The coffeehouse scene, in 1959 London

| | TrackBacks (0)

A year or so ago, the blog "How to Be a Retronaut" posted a movie short from 1959 about London's coffeehouse scene. The film was part of the "Look at Life" series of short documentaries screened in British theaters between 1959 and 1968.

This amusing eight-minute color film depicts the rise of the coffeehouse fad in the 1950s (traced to the arrival of the first Italian espresso machine in London in 1952), the varieties of coffeehouse, and the challenges faced by coffeehouse owners. Many themes will be familiar to modern day coffeehouse owners and patrons -- customers that hang around all day and buy only a single cup of coffee (if that), the need to offer food to make enough money to keep the place open, the use of coffeehouse walls as gallery space for local artists, the coffeehouse as a place for serendipitous meetings.

Lesson 1: Overheads are high. They reckon that if a character sits for half an hour over one cup of coffee, his share of the rent heat light and service amount to the point where the management is paying him.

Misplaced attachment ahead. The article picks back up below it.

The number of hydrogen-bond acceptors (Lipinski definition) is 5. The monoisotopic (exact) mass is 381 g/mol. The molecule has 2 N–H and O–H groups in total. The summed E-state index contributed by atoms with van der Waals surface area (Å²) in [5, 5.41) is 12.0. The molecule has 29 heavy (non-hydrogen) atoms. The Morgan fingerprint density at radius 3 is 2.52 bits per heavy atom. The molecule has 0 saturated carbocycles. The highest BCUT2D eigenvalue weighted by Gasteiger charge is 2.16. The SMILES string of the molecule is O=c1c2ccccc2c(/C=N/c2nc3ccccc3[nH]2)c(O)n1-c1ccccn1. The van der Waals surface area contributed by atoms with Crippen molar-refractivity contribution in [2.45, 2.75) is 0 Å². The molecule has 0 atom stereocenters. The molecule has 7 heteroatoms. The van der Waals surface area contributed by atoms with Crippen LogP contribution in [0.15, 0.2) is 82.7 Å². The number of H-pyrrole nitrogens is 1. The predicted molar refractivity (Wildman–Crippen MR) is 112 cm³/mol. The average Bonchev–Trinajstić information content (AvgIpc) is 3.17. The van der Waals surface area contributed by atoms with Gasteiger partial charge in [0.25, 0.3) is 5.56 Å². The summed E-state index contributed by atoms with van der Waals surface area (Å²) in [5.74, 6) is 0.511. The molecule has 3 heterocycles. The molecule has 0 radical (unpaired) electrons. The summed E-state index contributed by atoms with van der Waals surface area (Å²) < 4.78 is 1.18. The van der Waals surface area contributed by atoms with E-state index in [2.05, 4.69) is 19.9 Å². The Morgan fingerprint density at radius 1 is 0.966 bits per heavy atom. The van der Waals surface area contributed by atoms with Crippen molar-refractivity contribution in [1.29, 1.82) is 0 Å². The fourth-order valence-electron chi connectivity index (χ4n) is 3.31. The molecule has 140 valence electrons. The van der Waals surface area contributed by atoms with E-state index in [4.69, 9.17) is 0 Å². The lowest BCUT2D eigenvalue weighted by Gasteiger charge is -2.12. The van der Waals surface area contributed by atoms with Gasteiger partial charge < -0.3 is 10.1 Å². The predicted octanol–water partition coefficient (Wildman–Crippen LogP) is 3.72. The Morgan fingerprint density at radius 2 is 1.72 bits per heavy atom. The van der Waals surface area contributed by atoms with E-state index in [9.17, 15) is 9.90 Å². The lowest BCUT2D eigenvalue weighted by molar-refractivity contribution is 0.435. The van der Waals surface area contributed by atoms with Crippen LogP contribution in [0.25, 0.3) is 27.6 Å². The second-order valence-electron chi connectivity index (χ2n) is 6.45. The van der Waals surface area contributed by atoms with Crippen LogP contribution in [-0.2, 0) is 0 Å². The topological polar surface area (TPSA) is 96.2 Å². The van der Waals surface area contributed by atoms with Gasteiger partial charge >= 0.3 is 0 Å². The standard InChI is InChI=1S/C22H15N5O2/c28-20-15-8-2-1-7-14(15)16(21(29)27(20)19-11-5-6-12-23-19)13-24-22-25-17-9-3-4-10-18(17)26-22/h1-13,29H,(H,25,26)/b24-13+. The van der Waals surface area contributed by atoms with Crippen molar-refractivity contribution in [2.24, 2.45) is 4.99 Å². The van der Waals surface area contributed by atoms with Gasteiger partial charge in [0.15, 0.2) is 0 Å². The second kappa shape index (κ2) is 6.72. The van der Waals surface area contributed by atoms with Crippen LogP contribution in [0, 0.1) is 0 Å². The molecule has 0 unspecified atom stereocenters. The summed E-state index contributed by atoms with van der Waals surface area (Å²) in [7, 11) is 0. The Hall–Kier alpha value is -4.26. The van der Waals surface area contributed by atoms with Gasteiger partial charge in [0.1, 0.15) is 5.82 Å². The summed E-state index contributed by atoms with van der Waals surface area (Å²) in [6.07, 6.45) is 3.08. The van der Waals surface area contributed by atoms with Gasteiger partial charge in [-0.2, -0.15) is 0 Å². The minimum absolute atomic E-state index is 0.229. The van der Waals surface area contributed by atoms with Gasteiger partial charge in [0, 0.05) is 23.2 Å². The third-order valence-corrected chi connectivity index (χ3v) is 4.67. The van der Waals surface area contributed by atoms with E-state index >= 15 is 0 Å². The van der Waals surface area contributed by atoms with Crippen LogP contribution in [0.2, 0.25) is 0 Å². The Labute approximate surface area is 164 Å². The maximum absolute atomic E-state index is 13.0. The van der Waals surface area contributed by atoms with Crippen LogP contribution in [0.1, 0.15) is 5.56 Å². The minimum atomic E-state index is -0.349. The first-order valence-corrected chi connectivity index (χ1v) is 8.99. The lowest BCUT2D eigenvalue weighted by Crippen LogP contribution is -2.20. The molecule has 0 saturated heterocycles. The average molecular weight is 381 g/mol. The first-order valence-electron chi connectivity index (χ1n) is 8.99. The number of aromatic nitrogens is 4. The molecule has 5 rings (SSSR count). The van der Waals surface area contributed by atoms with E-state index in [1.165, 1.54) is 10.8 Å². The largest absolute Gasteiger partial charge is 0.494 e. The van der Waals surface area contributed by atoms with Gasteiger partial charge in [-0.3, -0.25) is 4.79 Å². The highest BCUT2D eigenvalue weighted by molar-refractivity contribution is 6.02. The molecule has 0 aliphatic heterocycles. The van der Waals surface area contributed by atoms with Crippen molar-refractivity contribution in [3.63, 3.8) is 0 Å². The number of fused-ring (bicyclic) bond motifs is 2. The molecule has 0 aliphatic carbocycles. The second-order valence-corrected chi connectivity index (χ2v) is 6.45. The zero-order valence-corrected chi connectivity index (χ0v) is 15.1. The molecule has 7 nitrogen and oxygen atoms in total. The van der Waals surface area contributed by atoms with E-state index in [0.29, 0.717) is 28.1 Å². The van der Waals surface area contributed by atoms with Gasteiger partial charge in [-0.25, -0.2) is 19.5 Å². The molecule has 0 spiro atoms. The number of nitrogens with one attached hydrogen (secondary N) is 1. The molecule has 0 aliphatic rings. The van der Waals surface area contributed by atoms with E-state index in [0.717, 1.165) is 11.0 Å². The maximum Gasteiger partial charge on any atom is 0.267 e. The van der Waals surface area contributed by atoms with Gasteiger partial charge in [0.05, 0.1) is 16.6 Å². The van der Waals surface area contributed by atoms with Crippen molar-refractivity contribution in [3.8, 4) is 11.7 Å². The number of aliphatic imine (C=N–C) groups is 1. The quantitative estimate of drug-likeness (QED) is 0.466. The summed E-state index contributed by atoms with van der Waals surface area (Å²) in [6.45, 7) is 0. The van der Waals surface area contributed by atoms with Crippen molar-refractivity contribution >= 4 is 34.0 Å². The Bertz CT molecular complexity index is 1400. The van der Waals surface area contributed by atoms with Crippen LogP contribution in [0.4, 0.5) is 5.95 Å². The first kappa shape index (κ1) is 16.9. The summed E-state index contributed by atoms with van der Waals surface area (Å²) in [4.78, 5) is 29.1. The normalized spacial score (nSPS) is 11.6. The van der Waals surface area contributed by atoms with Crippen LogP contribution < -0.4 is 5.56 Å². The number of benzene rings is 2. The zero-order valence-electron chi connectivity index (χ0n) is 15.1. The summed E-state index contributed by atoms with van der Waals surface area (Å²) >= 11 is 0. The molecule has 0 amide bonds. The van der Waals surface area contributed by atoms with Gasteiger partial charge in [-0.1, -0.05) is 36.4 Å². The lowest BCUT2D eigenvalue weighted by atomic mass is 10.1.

The most noticeable differences between then and now: The absence of laptops and the presence of vast, billowy clouds of cigarette smoke.


In a separate entry, How to Be a Retronaut posted stills of the London coffeehouses featured in the film.

0 TrackBacks

Listed below are links to blogs that reference this entry: The coffeehouse scene, in 1959 London.

TrackBack URL for this entry:

About this Entry

This page contains a single entry by Michael Bates published on August 22, 2011 6:48 PM.

The Chamber weighs in; TulsaBizPac issues endorsements; Ewing responds was the previous entry in this blog.

Quinn challenges ONG franchise election (UPDATED) is the next entry in this blog.

Find recent content on the main index or look in the archives to find all content.



Subscribe to feed Subscribe to this blog's feed:
[What is this?]